Ed Byrne understands planning principles that have stood the test of time: walkable neighborhoods with wonderful village centers that support local businesses, decrease traffic congestion and provide flexible housing options for the elderly, young families and in-commuters.
Focus on Essential City Services.
Boulder’s key city services such as police, fire, transportation, water, libraries, senior centers and parks and rec must be adequately funded to protect our quality of life and to ensure we are prepared for events like floods and fires. I support renewing and reallocating a portion of Open Space sales tax revenues (Ballot Questions 2B, 2C & 2D) as a critical step towards safeguarding our city’s infrastructure and supporting our safety net programs.
Economic Understanding of Environmental Goals.
I will help businesses that support our local economy stay in Boulder by addressing workforce housing and transportation challenges. I will lead the city to improve our commercial codes to attract and retain progressive, innovative businesses that share Boulder’s social and environmental values.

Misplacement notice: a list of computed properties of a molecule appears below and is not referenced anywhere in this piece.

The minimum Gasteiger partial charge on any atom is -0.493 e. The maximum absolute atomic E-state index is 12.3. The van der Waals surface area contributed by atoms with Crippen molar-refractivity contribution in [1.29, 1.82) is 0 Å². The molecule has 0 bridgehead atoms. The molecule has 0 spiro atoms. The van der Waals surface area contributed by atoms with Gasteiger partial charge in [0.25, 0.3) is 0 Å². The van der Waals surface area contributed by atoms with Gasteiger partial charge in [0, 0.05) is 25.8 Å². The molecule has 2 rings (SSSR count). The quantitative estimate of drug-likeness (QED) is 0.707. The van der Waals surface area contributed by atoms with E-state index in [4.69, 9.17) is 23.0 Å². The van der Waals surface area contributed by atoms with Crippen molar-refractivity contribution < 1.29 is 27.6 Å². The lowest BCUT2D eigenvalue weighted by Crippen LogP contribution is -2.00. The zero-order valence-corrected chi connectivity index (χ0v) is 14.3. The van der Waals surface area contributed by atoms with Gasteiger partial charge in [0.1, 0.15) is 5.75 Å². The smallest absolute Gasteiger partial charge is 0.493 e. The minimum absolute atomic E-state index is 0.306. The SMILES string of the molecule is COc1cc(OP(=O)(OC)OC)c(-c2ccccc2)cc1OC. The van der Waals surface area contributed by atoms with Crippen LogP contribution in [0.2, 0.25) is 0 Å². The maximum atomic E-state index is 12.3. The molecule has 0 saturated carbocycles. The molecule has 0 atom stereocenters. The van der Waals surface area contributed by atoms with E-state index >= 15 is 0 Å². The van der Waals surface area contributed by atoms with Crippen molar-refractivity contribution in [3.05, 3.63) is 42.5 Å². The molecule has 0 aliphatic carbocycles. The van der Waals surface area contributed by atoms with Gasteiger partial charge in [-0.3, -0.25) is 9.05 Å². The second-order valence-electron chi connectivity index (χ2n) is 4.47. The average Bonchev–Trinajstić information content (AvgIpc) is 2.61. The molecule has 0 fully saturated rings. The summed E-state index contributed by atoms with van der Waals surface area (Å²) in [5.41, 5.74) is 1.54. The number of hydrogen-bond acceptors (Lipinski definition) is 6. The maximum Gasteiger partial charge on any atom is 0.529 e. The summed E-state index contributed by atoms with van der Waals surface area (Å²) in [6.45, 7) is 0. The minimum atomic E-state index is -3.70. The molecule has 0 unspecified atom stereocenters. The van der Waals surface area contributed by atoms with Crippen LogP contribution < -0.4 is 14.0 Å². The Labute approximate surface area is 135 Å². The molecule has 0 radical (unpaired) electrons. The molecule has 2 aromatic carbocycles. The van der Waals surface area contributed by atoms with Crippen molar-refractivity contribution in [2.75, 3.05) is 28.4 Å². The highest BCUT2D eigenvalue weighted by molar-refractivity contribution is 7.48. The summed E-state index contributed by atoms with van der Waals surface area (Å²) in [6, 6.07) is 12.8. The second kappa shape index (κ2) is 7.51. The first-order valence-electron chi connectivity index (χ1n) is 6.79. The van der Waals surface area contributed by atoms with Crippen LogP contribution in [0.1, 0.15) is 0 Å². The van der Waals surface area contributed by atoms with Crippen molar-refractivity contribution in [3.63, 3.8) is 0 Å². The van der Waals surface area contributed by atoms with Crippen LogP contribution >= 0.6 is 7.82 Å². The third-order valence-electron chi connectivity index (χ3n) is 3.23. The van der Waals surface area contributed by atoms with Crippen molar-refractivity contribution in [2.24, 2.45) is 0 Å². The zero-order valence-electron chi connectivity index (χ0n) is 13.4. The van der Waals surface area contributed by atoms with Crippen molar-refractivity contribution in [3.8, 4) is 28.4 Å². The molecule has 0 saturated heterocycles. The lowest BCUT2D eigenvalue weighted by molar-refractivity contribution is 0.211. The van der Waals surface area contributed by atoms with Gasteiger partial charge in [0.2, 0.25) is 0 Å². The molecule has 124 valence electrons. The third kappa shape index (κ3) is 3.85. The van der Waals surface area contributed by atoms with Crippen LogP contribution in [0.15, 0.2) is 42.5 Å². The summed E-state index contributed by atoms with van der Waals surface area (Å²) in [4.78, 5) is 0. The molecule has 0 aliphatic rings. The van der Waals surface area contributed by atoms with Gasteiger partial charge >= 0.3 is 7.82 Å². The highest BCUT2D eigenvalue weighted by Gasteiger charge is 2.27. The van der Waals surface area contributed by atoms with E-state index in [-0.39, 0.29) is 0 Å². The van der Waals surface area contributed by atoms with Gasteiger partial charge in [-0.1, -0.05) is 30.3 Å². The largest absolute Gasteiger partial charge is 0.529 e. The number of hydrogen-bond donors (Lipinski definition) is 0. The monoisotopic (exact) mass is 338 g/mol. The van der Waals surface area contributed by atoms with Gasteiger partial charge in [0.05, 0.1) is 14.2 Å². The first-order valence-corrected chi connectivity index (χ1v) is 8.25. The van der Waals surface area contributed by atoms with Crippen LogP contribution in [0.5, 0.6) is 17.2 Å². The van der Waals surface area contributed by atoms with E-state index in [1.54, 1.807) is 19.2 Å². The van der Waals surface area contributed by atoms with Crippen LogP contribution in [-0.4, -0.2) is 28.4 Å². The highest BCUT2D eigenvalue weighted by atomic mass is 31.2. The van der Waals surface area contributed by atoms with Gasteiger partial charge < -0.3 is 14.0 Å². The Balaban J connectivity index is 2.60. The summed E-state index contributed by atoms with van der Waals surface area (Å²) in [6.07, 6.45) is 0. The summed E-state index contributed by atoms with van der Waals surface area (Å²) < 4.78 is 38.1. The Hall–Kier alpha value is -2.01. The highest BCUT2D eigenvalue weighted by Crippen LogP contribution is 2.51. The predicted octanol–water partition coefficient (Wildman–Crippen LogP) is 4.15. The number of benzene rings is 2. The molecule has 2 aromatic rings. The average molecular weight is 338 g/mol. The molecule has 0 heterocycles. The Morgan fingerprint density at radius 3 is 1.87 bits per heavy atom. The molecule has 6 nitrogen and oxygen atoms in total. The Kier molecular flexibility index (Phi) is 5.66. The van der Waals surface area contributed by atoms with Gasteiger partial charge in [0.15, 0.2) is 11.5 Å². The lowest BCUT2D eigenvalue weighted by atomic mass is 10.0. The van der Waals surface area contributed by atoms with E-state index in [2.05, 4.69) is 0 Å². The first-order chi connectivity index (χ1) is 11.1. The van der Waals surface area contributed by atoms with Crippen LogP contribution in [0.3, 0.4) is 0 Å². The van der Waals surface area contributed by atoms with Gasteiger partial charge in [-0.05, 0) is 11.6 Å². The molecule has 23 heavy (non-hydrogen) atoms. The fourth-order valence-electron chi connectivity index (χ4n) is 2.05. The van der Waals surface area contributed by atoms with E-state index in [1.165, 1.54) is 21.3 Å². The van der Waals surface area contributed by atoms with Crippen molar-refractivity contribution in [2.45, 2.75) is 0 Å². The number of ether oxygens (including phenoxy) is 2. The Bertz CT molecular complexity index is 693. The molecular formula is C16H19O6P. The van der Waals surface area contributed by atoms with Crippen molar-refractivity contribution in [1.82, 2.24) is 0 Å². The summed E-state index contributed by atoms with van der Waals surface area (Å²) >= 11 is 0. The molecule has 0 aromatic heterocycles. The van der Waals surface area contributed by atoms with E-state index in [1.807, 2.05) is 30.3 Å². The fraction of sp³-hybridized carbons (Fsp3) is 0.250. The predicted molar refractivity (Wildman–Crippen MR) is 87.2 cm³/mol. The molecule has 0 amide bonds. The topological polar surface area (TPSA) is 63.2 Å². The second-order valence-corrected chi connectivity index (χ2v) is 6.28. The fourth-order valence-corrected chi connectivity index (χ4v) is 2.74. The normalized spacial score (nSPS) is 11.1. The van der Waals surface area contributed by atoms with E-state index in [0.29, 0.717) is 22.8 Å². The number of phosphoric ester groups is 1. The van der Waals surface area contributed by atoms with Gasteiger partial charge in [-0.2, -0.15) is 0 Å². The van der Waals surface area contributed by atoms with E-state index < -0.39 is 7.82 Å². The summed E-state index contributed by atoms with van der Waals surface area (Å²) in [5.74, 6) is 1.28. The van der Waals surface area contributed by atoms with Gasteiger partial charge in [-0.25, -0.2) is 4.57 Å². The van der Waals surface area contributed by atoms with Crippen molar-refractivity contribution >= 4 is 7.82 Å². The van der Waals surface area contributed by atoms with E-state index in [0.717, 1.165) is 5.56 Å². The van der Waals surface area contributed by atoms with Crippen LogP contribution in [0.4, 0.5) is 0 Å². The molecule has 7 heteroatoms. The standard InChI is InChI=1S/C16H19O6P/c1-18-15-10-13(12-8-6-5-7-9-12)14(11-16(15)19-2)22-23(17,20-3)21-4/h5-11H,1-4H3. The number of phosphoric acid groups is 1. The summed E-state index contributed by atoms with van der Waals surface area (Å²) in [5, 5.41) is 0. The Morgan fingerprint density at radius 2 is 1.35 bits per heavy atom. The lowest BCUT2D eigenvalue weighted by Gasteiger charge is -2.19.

Effective Governing Strategies.
Local governments shouldn’t try to solve every problem with an ordinance. We need to focus our resources where they will do the most good and be more effective. I believe that we should use all the tools in our municipal tool kit including incentives, education and partnerships – because not every problem is a nail.
Vision for the Future.
Thanks to the Blue Line and Open Space acquisitions, and while we pursue a cleaner energy supply, we can now focus on improving our town – the “inside” of our incredible natural setting – with innovative, sustainable and walkable neighborhood design.